I saw the image of a pool party in Missouri’s Lake of the Ozarks over Memorial Day weekend and cringed in disgust with people not respecting social distancing and potency of the coronavirus.  Now, news has reported that some who attended the pool party have the coronavirus despite having temperature checked before getting admitted to the party.

Similar images of crowds are seen in all major cities in the US day after day, but now, the images are protesters marching, not the pleasure seekers, with or without facial masks, disrespecting social distancing. But are we not in the midst of a pandemic? Gathering without social distancing and not wearing facial masks are a real concern. It will have a negative impact on our fight against COVID-19. Resurgence due to mass gatherings of protestors are guaranteed to bring a second peak of COVID-19, and it will probably have even a worst peak with a death toll of another 118,000 people dead, all too soon.  All the good works we have done for the last two months by lockdowns caused a huge unemployment and economic depression, and these sacrifices will have no fruit in return.  This requires health care workers to sacrifice even more. We have not complained much thus far because of our commitment to take care of the sick.  

Both scenarios have people gathering without social distancing, but this time I see myself cringe for a different reason. I see the protestors take their chances and risking their own lives to come out to speak, for them it is a life and death situation. It’s either coronavirus or police brutality to lose one’s own life. And when I see the people coming together regardless of their own colors of skin, it is very powerful and moving. 

Then, I think about the what ifs. What if I was down on the street with my neck pushed down by a Caucasian policeman for almost 9 minutes when I am pleading for my dear life to breathe? What if I died instead of George Floyd? Will the nation become outraged for me? Martin Luther King Jr. said, “The ultimate tragedy is not the oppression and cruelty by the bad people but the silence over that by the good people.” The situation becomes another story. I would like the people to come out and say something to the world protesting, in spite of the pandemic. It makes the whole thing more personal. The voice of collective people saying, “This is not right, enough is enough” is comforting. 

But then there are the opportunists. The looting; why do these come together? It is absolutely wrong, no matter how one explains it.  

What about the negative impact on the protestors? Killing and injuring both sides; lives of police, firefighters, and the protestors. Both are unwelcomed downstream effects.  Is the anger the appropriate emotion to use at this time?

Emotions put aside, can we come together first in fighting a pandemic? Many people do not realize the actual effect of the virus, a silent and deadly killer of COVID-19, because they do not see the killer first hand. Some believe that the media and the government made it up. But I saw the impact on our morgue with piled-up bodies in a hospital.  The media cannot come and show what I have seen because they cannot come inside to reveal what’s really happening in the hospitals with COVID-19.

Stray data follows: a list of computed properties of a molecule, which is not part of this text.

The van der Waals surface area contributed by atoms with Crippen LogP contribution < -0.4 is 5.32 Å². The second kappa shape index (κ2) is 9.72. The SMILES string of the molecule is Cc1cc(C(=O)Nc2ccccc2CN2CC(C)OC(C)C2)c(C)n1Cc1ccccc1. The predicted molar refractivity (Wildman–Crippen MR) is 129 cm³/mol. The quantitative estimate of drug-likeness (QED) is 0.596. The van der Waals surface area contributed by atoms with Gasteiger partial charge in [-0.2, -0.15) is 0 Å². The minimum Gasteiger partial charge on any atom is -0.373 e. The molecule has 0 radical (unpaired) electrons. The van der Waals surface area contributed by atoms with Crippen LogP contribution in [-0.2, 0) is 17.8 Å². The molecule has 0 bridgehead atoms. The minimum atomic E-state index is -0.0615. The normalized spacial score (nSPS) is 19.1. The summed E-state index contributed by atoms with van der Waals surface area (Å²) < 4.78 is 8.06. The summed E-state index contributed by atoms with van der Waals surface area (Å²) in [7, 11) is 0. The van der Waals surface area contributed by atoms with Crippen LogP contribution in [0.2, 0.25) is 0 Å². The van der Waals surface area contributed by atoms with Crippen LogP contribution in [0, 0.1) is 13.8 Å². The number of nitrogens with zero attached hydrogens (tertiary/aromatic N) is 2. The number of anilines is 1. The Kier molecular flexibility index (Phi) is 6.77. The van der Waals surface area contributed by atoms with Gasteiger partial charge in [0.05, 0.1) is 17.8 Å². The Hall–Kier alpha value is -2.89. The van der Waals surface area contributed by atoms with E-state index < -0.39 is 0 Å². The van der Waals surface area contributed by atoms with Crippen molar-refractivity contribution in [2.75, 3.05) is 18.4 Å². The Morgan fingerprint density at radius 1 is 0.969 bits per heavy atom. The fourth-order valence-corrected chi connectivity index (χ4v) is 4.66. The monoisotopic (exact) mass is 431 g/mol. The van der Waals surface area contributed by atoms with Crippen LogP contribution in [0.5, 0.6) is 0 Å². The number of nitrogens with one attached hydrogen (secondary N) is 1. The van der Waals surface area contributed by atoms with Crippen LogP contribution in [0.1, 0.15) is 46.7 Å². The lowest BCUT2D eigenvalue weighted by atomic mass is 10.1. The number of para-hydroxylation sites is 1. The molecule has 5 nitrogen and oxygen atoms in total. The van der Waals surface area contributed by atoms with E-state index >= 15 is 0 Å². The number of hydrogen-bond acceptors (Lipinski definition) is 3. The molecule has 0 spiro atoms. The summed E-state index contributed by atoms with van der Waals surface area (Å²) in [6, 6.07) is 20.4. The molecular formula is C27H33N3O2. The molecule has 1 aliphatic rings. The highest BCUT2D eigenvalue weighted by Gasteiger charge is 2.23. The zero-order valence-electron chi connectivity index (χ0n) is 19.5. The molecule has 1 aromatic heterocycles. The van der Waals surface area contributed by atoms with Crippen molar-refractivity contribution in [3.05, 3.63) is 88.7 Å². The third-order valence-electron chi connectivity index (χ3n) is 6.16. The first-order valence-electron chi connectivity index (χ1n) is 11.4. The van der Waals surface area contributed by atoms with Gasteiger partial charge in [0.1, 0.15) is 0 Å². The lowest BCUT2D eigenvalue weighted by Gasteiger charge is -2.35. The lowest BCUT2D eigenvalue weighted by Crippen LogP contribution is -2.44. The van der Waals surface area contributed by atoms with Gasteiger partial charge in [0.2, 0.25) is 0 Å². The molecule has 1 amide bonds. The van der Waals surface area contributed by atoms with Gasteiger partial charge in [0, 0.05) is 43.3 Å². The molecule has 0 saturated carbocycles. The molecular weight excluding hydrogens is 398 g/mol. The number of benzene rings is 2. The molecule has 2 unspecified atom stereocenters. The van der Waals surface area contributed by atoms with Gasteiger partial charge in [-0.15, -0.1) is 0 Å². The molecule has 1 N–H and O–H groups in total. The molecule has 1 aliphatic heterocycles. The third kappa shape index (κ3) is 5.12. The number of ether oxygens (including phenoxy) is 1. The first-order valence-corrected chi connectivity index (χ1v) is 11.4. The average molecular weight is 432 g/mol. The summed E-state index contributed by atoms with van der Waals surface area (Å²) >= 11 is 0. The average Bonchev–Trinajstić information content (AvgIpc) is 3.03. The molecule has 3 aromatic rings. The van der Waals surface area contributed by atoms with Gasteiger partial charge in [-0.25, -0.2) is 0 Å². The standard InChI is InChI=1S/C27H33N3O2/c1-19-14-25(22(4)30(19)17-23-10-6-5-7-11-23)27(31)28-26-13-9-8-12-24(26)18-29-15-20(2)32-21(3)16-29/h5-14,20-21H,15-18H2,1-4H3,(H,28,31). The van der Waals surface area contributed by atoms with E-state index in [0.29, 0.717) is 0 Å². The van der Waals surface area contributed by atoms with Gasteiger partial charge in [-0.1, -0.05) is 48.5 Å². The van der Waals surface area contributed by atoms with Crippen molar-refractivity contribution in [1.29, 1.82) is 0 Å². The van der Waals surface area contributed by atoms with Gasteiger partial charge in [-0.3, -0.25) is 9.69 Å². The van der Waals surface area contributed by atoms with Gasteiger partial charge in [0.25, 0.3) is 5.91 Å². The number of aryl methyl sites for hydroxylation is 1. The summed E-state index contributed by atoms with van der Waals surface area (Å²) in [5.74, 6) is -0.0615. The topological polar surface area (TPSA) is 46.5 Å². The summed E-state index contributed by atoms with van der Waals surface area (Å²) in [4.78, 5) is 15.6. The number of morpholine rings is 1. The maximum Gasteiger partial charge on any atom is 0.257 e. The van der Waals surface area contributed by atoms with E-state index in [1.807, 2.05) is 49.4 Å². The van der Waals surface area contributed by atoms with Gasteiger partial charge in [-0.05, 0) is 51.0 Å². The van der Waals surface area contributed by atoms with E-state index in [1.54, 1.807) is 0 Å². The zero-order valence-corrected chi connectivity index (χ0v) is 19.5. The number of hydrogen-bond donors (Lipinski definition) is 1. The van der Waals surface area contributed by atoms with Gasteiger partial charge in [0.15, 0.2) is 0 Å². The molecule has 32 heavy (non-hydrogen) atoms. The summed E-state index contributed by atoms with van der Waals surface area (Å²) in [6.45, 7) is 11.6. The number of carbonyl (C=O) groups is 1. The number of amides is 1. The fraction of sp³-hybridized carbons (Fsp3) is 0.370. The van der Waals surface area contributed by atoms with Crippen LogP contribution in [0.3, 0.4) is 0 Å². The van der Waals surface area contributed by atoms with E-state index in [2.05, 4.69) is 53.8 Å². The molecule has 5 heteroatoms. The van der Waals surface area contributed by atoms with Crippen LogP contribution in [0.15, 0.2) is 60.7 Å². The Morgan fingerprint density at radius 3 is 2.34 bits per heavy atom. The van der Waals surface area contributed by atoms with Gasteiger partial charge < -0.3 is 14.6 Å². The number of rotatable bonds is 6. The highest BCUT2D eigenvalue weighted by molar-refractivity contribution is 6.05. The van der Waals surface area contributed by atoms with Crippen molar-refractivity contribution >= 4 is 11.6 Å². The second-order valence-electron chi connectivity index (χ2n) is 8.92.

The question really boils down to, “Is the first amendment more important than a pandemic now?”  My personal answer is both are equally important. But there should be a sequence. First, pandemic and then, the first amendment. Let’s first live and then talk about injustice!

Let’s not give the virus the upper hand to control the fate of our humanity. Let’s try to have the rest of 2020 without losing additional hundreds of thousands of lives by the virus.  

The injustice I see in this country is as familiar as a dear friend, and this does not occur only in racism, but also in gender discrimination. Crying out for justice among all races has a powerful effect, but when it comes to gender issues, more than half of the population suddenly becomes shy and quiet. As a female physician in this country, this deeply rooted gender discrimination is very evident. Yet, everyone hesitates to stand up and fight for they will soon belittle the women who spoke up for the equality in pay and opportunity, for instance. The unwelcome inequality and ignorant complacency seem to be with us, some consciously and some unconsciously. 

But whatever our differences are, can we first fight against a pandemic together? Anger leading to violence and looting is dangerous and deadly at this time. Even COVID-19 is showing injustice in racism, killing African Americans and Latinos disproportionately more than other races. There are understandably predominant populations of African Americans protesting. Spreading the virus during the protesting will have a negative impact on the African Americans who are already dying disproportionately.  Then, these people visit their elderly parents, unintentionally killing their own. 

God hates these things; violent people, haughtiness, lying, murdering, scheming, eagerness to do wrong, a false witness, stirring up discord, and proud people. (Proverbs 6:16-19)

Where is God in all these? I think God is crying now. God is saying, “What have you done? Listen! Your brother’s blood is crying out to me from the ground!” (Genesis 4)